Hot answers tagged

10

There is a difference, and I recommend the typology presented by Lindsay (2015) be used. Lindsay (2015) presents a typology which defines a pit as a single cell in a DEM whose elevation is below that of the surrounding cells and a depression as a region of cells which drain inwards to a pit. This is consistent with the definitions used by O'Callaghan and ...


4

You can't use linear units with the projection your data is using. The feature class you have is using a Geographic Coordinate System, which only use angular units like degrees and radians. You have to Project this feature class to a Projected Coordinate System, like State Plane coordinates, to be able to use linear units like meters. The Project tool is ...


3

Actually you don't need to load the layer into the GUI first. In ArcMap and QGIS it works similar. Just run the tool from the toolbox. This way you don't need any python code. For ArcMap use the raster clip tool. I think in Qgis it is called "clip raster by mask layer". If all else fails you can revert to ogr2ogr to handle the clipping for you.


3

From the IDLE interface that comes in the python folder of ArcGIS, you can execute any tool without actually loading the layer into the GUI. Go to IDLE's File Menu, New File, and type something like: import arcpy arcpy.Clip_management("c:/your_path/your_raster.tif","","c:/your_path/catchment_clip.tif", "c:/your_path/your_catchment.shp", "#", ...


2

I've finally found a tool that does this. This task is referred to as mono-photogrammetry or monoplotting and involves referencing a single oblique and unrectified photo to a DEM to produce georeferenced data for use in a GIS. This is similar to photogrammetry, except you only have a single image. The WSL Monoplotting-Tool is specifically designed for this ...


2

To put things clear, I assume that you want to compute the area which responds to the following conditions: located inside your DEM altitude interval located inside your vector boundaries located where your second raster (let's call it raster2) has values other than "nodata" (this is the unclear part of your post, feel free to correct me if I ...


2

Assuming you have column with elevation values for these points there are many ways to go depending on what is the nature of your data. You must decide what interpolation method you want to choose. Do you have billions of points or just few? How are the points scattered - relatively regularly, dense in some parts and sparse in others? These are very ...


2

If the points has a field that represents elevation values, you need to interpolate the points to convert them to raster elevation. You can refer to this tutorial on how to do that in QGIS.


2

My general opinion is that this is a lousy tool for creating a DSM however, @Andre Silva hit the nail on the head in using the maximum argument and you should mark his answer as correct because it directly addresses your question. Ideally, for a DSM you should use the first or last returns with an interpolation algorithm, and not merely a binning approach. ...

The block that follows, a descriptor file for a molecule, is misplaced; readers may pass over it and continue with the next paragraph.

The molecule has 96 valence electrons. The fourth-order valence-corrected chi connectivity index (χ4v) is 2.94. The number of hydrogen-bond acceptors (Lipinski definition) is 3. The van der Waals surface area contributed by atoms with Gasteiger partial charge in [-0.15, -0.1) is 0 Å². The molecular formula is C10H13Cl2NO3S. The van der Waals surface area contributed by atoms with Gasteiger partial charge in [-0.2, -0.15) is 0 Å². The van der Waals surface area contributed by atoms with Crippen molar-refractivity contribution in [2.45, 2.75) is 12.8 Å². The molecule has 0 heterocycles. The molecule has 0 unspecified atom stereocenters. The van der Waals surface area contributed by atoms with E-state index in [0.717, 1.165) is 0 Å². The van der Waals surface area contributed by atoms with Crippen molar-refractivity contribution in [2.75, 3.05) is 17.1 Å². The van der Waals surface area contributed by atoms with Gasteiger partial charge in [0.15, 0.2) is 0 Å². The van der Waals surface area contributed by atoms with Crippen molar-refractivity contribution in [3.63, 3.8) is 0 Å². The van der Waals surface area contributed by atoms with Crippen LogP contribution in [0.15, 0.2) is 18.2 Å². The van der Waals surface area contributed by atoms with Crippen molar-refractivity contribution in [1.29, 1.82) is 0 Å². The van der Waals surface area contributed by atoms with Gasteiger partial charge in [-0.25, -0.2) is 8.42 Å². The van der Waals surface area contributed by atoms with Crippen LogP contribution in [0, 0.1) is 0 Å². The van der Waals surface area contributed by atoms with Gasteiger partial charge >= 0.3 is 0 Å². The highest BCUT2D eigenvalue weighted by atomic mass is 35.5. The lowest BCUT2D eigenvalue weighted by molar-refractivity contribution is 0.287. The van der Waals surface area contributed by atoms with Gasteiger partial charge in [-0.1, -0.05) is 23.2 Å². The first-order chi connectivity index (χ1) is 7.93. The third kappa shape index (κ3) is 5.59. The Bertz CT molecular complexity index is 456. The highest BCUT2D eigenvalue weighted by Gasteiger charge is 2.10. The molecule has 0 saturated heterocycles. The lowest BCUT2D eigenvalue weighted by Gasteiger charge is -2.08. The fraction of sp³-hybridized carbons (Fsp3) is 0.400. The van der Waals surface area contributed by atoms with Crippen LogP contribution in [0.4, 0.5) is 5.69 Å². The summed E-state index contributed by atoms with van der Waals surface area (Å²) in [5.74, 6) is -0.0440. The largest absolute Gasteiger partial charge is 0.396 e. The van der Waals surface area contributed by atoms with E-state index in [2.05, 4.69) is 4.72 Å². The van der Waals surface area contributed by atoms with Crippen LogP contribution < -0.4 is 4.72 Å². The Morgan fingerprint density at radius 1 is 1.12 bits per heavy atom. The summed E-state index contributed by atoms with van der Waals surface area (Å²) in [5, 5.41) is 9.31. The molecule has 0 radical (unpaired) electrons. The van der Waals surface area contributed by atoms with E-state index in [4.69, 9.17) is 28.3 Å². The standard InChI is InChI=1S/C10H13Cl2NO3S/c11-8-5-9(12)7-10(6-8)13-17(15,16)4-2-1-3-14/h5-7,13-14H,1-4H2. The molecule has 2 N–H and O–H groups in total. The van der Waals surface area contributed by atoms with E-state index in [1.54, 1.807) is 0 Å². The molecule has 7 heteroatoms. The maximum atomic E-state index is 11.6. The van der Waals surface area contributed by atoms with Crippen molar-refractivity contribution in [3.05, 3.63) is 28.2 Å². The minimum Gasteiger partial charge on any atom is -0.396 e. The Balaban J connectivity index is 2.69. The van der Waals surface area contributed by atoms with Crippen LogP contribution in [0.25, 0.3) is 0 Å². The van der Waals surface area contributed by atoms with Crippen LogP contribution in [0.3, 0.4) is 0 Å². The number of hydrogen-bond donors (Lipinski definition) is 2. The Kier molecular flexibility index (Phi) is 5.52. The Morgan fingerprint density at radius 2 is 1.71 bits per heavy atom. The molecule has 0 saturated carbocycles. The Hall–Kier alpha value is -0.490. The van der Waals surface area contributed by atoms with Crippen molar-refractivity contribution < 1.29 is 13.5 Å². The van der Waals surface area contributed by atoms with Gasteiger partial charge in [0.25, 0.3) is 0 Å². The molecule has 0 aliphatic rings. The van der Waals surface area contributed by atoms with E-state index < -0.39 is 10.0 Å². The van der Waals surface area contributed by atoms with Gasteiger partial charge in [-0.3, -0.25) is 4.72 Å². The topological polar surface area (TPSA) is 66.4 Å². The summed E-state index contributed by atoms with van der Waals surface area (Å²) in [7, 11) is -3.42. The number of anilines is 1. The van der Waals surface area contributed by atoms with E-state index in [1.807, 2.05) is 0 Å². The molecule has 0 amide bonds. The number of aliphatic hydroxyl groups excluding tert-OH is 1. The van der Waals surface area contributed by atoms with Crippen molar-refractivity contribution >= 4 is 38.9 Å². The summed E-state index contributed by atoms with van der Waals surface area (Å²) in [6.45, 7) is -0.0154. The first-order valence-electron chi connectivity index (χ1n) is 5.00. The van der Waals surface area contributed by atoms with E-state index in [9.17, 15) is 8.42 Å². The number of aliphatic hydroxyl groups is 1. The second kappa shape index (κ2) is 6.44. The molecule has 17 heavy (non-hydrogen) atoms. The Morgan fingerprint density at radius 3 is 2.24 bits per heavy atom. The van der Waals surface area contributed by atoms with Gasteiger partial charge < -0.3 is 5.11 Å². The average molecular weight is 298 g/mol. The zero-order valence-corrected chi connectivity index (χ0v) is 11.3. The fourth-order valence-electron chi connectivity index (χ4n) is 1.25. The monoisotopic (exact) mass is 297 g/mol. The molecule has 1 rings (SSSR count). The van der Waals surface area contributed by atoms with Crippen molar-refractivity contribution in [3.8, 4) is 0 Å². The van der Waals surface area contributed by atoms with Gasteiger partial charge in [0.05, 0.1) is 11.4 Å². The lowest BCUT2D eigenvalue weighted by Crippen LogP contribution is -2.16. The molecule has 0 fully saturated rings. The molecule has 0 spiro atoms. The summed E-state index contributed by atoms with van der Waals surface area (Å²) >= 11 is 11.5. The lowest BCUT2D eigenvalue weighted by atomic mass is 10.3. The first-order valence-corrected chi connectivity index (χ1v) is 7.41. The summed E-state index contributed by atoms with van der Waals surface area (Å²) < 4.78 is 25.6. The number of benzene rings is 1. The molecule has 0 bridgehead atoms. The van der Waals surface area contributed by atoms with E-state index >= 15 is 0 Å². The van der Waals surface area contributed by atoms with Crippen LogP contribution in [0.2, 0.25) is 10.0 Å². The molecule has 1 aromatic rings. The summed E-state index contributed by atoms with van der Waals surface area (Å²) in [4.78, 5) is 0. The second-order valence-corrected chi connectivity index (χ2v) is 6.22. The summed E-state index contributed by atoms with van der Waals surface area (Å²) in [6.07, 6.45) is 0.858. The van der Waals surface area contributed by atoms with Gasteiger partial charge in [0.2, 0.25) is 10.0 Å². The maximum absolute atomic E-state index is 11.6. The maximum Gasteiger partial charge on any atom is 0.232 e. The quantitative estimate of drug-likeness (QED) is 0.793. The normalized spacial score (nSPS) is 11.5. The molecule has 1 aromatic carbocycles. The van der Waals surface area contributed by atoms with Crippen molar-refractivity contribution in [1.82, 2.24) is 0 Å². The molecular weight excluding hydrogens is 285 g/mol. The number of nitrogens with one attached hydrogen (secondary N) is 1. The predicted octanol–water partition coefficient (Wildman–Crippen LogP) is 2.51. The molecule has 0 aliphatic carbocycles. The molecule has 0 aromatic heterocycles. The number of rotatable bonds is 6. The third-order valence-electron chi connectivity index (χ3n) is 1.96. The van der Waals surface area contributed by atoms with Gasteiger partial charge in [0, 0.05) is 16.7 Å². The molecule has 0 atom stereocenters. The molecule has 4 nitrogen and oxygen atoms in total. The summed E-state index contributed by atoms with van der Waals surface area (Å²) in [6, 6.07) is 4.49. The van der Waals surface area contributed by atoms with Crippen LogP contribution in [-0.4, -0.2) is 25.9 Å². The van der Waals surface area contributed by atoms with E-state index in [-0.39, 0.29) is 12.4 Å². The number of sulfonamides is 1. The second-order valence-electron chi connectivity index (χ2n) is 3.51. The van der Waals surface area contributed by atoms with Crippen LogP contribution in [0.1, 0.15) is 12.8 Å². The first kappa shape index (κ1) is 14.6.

2

An average point spacing of 0.3 is approximately equal to a point density of 11 returns per unit of area. In theory, it should be sufficient to generate a DSM with pixel of area 1. As explained here, my understanding of a LiDAR DSM is: DSM as a raster. This represents the first echo the laser received for each laser pulse sent out, and represents the ...


2

You need to download the DSM pointclouds instead of DTMs. Please see here the differences: What is the difference between DEM, DSM and DTM?


1

You need to know the vertical datum they are using and its relationship to depth. For example, in coastal Washington the mean high tide line is about 2.2 meters NAVD 88 and the tide range is 5 m, that means if they took soundings during high tide the elevation would be positive an the "mean sea level" elevation of zero would be several hundred yards ...


1

QGIS can use the GRASS GIS and SAGA GIS tools that solve the problem (example uses GRID VOLUME by SAGA GIS from processing).


1

ASCII files are text files that can be readable in any text editor and you can check their contents. However, the ASCII files may represent raster data, such as DEM, but they should be formatted in a specific way in order to be able to convert them into raster DEM. You can use ASCII to Raster tool in ArcToolbox, but the data should be formatted in the ...


1

To load SRTM data in MapInfo and create a DEM from it, you need two things: (1) Vertical Mapper (an extension to MapInfo) (2) SRTM of ASCII format. The Vertical Mapper has a tool to import external formats, but it has limited number of formats that can be imported into MapInfo, but luckily ASCII format is one of them. If the SRTM that you have is not in ...


1

It is not possible to directly improve the DTM without carrying out some sort of smoothing or interpolation. Auxiliary data is needed or the DTM needs to be rebuilt. To improve the assigned values of elevation in the part covered by forest, return to the raw LiDAR data and test alternative ways to classify ground points and generate a new DTM. For example: ...


1

Another option to extract raster values to point shapefile is to use QGIS which is a free open source software. From plugin manager in QGIS download Plugin: Point sampling tool, which can extract multiple raster values to point shapefile similar to Extract Multi Values to Points which requires Spatial Analyst extension in ArcGIS. The tool works perfectly ...


1

For commercial solution take a look at http://www.3dsurvey.si/ And for opensource I would certainly try https://github.com/OpenDroneMap/OpenDroneMap



Only top voted, non community-wiki answers of a minimum length are eligible